Wednesday, Aug 9: 10:30 AM - 12:20 PM

1664

Topic-Contributed Paper Session

1664

Topic-Contributed Paper Session

Metro Toronto Convention Centre

Room: CC-205D

Yes

Astrostatistics Interest Group

Section on Physical and Engineering Sciences

Section on Statistical Learning and Data Science

The radio sky reveals that black hole jets carry electrons and magnetic fields far into the intergalactic medium. In exceptional cases, these outflows give individual galaxies an Mpc-scale sphere of influence. Such giant outflows, or simply giants, embody the most extreme known way in which galaxies affect the Cosmic Web. Despite this, the triggers of giant growth remain unknown. Here we use the LOFAR Two-metre Sky Survey (LoTSS) to measure giant growth's central geometric quantity: total length. We first formulate a statistical framework that is both rigorous and practical, and then search the LoTSS for giants, discovering 2060 previously unknown specimina. Spectacular findings include the longest giant overall, the longest hosted by a spiral galaxy, and 13 giants that appear larger in the sky than the Moon. By combining theory and data, we infer that giant lengths are Pareto distributed with tail index -3.5 ± 0.5. We also deduce the comoving number density of giants and their volume-filling fraction, both for the first time. We conclude that giants are truly rare: at any moment in time, most clusters and filaments — the building blocks of the Cosmic Web — do not harbour giants.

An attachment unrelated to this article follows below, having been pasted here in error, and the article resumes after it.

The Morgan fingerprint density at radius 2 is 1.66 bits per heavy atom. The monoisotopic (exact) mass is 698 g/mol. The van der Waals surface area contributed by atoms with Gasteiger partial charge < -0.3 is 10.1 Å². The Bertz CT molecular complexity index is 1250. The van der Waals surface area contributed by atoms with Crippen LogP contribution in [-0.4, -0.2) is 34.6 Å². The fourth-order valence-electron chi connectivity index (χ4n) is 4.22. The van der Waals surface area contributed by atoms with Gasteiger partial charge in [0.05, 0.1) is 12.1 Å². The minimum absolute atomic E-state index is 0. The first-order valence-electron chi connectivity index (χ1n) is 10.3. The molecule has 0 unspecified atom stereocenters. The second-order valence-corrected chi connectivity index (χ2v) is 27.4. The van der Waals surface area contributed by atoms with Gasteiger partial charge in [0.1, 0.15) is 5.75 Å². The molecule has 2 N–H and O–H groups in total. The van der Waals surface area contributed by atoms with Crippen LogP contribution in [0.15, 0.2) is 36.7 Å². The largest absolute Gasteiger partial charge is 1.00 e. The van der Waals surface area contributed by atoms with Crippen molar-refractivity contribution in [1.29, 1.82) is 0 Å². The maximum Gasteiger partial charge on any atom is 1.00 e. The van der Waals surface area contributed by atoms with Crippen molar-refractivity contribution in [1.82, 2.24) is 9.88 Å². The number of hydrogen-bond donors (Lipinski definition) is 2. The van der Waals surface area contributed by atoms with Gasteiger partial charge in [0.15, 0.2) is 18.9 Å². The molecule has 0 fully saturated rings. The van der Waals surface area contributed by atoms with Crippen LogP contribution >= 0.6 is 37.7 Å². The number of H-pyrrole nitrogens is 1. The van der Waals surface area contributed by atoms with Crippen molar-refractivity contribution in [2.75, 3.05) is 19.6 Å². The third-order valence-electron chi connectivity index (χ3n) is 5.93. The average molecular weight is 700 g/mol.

We present a data-driven method for estimating galactic accelerations from phase-space measurements of stellar streams. Using a differentiable neural network to parameterize the track of the stream in phase-space, our approach enables a direct estimate of the acceleration field in the neighborhood of the stream. A model for the galactic gravitational potential does not need to be specified beforehand. By treating each stream as a collection of proximate orbits, our method utilizes the chain rule to convert derivatives of phase-space coordinates along the stream-track to estimated galactic accelerations. Once acceleration vectors are sampled along the stream, standard analytic models for the Galactic potential can then be constrained. Alternatively, we demonstrate that the potential can be represented with a neural network to enable full model flexibility while minimizing non-physical artifacts through Poisson's equation. On mock data, our approach recovers the true potential with sub-percent level fractional errors across a range of scales, providing a new avenue to map the Milky Way with stellar streams and constrain dark matter on galactic scales.